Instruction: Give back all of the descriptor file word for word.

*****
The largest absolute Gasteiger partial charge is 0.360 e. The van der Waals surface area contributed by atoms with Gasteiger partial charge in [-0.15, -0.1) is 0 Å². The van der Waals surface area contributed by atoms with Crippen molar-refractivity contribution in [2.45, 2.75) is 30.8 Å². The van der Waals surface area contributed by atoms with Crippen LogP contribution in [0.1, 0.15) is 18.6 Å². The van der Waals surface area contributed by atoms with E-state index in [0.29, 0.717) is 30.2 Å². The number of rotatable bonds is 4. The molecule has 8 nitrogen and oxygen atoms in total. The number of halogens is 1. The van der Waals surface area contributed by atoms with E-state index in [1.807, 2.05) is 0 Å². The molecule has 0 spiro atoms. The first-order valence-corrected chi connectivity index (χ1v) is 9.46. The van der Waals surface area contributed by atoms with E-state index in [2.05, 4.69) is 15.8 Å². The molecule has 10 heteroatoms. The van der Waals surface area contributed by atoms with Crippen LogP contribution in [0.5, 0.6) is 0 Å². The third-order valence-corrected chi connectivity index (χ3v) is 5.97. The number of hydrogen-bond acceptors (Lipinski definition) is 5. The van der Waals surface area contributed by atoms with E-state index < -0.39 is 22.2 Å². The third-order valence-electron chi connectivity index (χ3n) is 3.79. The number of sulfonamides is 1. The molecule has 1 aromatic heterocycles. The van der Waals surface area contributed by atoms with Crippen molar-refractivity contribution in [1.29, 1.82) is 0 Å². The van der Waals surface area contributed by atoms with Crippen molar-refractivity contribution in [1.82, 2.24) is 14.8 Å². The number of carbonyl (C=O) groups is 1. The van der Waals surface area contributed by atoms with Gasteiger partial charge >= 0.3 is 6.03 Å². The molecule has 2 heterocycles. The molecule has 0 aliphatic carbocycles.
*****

The largest absolute Gasteiger partial charge is 0.360 e. The van der Waals surface area contributed by atoms with Gasteiger partial charge in [-0.15, -0.1) is 0 Å². The van der Waals surface area contributed by atoms with Crippen molar-refractivity contribution in [2.45, 2.75) is 30.8 Å². The van der Waals surface area contributed by atoms with Crippen LogP contribution in [0.1, 0.15) is 18.6 Å². The van der Waals surface area contributed by atoms with E-state index in [0.29, 0.717) is 30.2 Å². The number of rotatable bonds is 4. The molecule has 8 nitrogen and oxygen atoms in total. The number of halogens is 1. The van der Waals surface area contributed by atoms with E-state index in [1.807, 2.05) is 0 Å². The molecule has 0 spiro atoms. The first-order valence-corrected chi connectivity index (χ1v) is 9.46. The van der Waals surface area contributed by atoms with E-state index in [2.05, 4.69) is 15.8 Å². The molecule has 10 heteroatoms. The van der Waals surface area contributed by atoms with Crippen LogP contribution in [0.5, 0.6) is 0 Å². The third-order valence-corrected chi connectivity index (χ3v) is 5.97. The number of hydrogen-bond acceptors (Lipinski definition) is 5. The van der Waals surface area contributed by atoms with E-state index < -0.39 is 22.2 Å². The third-order valence-electron chi connectivity index (χ3n) is 3.79. The number of sulfonamides is 1. The molecule has 1 aromatic heterocycles. The van der Waals surface area contributed by atoms with Crippen molar-refractivity contribution in [1.29, 1.82) is 0 Å². The van der Waals surface area contributed by atoms with Crippen molar-refractivity contribution in [1.82, 2.24) is 14.8 Å². The number of carbonyl (C=O) groups is 1. The van der Waals surface area contributed by atoms with Gasteiger partial charge >= 0.3 is 6.03 Å². The molecule has 2 heterocycles. The molecule has 0 aliphatic carbocycles.